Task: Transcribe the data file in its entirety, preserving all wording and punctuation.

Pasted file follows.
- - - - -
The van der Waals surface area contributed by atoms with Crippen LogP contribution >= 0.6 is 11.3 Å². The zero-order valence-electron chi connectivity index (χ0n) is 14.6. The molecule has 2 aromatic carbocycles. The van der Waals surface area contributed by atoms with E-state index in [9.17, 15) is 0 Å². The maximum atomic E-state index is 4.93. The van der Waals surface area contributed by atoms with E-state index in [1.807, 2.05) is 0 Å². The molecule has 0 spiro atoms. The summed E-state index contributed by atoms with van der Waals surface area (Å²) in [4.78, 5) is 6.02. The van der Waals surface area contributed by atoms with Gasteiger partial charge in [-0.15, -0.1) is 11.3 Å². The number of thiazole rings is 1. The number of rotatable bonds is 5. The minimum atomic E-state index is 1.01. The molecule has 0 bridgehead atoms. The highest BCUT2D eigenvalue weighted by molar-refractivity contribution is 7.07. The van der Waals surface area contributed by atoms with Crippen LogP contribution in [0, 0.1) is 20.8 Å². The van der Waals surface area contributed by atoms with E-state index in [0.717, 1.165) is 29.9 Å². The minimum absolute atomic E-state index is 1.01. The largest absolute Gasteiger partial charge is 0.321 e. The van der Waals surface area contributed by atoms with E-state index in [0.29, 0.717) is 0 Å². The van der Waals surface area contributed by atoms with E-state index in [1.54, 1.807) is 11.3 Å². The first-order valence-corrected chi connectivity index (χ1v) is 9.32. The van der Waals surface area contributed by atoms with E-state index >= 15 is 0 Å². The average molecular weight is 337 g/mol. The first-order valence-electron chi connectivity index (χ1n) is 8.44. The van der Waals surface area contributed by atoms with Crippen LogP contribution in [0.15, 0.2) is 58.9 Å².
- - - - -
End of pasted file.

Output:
The van der Waals surface area contributed by atoms with Crippen LogP contribution >= 0.6 is 11.3 Å². The zero-order valence-electron chi connectivity index (χ0n) is 14.6. The molecule has 2 aromatic carbocycles. The van der Waals surface area contributed by atoms with E-state index in [9.17, 15) is 0 Å². The maximum atomic E-state index is 4.93. The van der Waals surface area contributed by atoms with E-state index in [1.807, 2.05) is 0 Å². The molecule has 0 spiro atoms. The summed E-state index contributed by atoms with van der Waals surface area (Å²) in [4.78, 5) is 6.02. The van der Waals surface area contributed by atoms with Gasteiger partial charge in [-0.15, -0.1) is 11.3 Å². The number of thiazole rings is 1. The number of rotatable bonds is 5. The minimum atomic E-state index is 1.01. The molecule has 0 bridgehead atoms. The highest BCUT2D eigenvalue weighted by molar-refractivity contribution is 7.07. The van der Waals surface area contributed by atoms with Crippen LogP contribution in [0, 0.1) is 20.8 Å². The van der Waals surface area contributed by atoms with E-state index in [0.717, 1.165) is 29.9 Å². The minimum absolute atomic E-state index is 1.01. The largest absolute Gasteiger partial charge is 0.321 e. The van der Waals surface area contributed by atoms with E-state index in [0.29, 0.717) is 0 Å². The van der Waals surface area contributed by atoms with E-state index in [1.54, 1.807) is 11.3 Å². The first-order valence-corrected chi connectivity index (χ1v) is 9.32. The van der Waals surface area contributed by atoms with E-state index >= 15 is 0 Å². The average molecular weight is 337 g/mol. The first-order valence-electron chi connectivity index (χ1n) is 8.44. The van der Waals surface area contributed by atoms with Crippen LogP contribution in [0.15, 0.2) is 58.9 Å².